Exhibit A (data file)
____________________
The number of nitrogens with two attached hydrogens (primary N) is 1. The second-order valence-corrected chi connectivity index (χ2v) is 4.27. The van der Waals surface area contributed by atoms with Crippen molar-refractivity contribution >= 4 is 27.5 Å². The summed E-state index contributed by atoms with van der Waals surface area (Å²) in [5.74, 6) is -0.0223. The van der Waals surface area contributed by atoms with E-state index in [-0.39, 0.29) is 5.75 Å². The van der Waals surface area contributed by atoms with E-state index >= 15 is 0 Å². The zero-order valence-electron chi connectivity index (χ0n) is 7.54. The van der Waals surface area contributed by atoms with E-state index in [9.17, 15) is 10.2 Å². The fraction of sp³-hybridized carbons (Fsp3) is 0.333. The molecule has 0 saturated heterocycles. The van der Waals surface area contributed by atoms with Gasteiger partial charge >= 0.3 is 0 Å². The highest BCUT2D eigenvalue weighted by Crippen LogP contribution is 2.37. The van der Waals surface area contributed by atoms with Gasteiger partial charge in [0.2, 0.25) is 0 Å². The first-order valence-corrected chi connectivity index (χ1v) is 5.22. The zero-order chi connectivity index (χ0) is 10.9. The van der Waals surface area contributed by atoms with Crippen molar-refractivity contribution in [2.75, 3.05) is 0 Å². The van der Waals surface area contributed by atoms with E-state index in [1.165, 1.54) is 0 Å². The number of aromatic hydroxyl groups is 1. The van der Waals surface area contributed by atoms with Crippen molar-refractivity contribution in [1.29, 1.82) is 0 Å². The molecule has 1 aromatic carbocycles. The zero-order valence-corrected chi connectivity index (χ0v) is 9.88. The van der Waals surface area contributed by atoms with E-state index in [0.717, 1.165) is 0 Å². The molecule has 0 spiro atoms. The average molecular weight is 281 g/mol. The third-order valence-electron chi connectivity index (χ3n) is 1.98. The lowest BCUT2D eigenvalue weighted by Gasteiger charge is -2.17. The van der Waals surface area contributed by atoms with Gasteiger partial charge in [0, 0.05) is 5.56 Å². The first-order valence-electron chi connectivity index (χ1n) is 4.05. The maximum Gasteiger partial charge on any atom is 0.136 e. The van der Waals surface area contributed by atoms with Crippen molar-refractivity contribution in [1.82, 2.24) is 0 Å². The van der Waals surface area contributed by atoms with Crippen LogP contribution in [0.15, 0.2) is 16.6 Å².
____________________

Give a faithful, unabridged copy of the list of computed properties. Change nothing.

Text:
The number of nitrogens with two attached hydrogens (primary N) is 1. The second-order valence-corrected chi connectivity index (χ2v) is 4.27. The van der Waals surface area contributed by atoms with Crippen molar-refractivity contribution >= 4 is 27.5 Å². The summed E-state index contributed by atoms with van der Waals surface area (Å²) in [5.74, 6) is -0.0223. The van der Waals surface area contributed by atoms with E-state index in [-0.39, 0.29) is 5.75 Å². The van der Waals surface area contributed by atoms with E-state index >= 15 is 0 Å². The zero-order valence-electron chi connectivity index (χ0n) is 7.54. The van der Waals surface area contributed by atoms with E-state index in [9.17, 15) is 10.2 Å². The fraction of sp³-hybridized carbons (Fsp3) is 0.333. The molecule has 0 saturated heterocycles. The van der Waals surface area contributed by atoms with Gasteiger partial charge >= 0.3 is 0 Å². The highest BCUT2D eigenvalue weighted by Crippen LogP contribution is 2.37. The van der Waals surface area contributed by atoms with Gasteiger partial charge in [0.2, 0.25) is 0 Å². The first-order valence-corrected chi connectivity index (χ1v) is 5.22. The zero-order chi connectivity index (χ0) is 10.9. The van der Waals surface area contributed by atoms with Crippen molar-refractivity contribution in [2.75, 3.05) is 0 Å². The van der Waals surface area contributed by atoms with E-state index in [1.165, 1.54) is 0 Å². The number of aromatic hydroxyl groups is 1. The van der Waals surface area contributed by atoms with Crippen molar-refractivity contribution in [1.29, 1.82) is 0 Å². The molecule has 1 aromatic carbocycles. The zero-order valence-corrected chi connectivity index (χ0v) is 9.88. The van der Waals surface area contributed by atoms with E-state index in [0.717, 1.165) is 0 Å². The molecule has 0 spiro atoms. The average molecular weight is 281 g/mol. The third-order valence-electron chi connectivity index (χ3n) is 1.98. The lowest BCUT2D eigenvalue weighted by Gasteiger charge is -2.17. The van der Waals surface area contributed by atoms with Gasteiger partial charge in [0, 0.05) is 5.56 Å². The first-order valence-electron chi connectivity index (χ1n) is 4.05. The maximum Gasteiger partial charge on any atom is 0.136 e. The van der Waals surface area contributed by atoms with Crippen molar-refractivity contribution in [1.82, 2.24) is 0 Å². The van der Waals surface area contributed by atoms with Crippen LogP contribution in [0.15, 0.2) is 16.6 Å².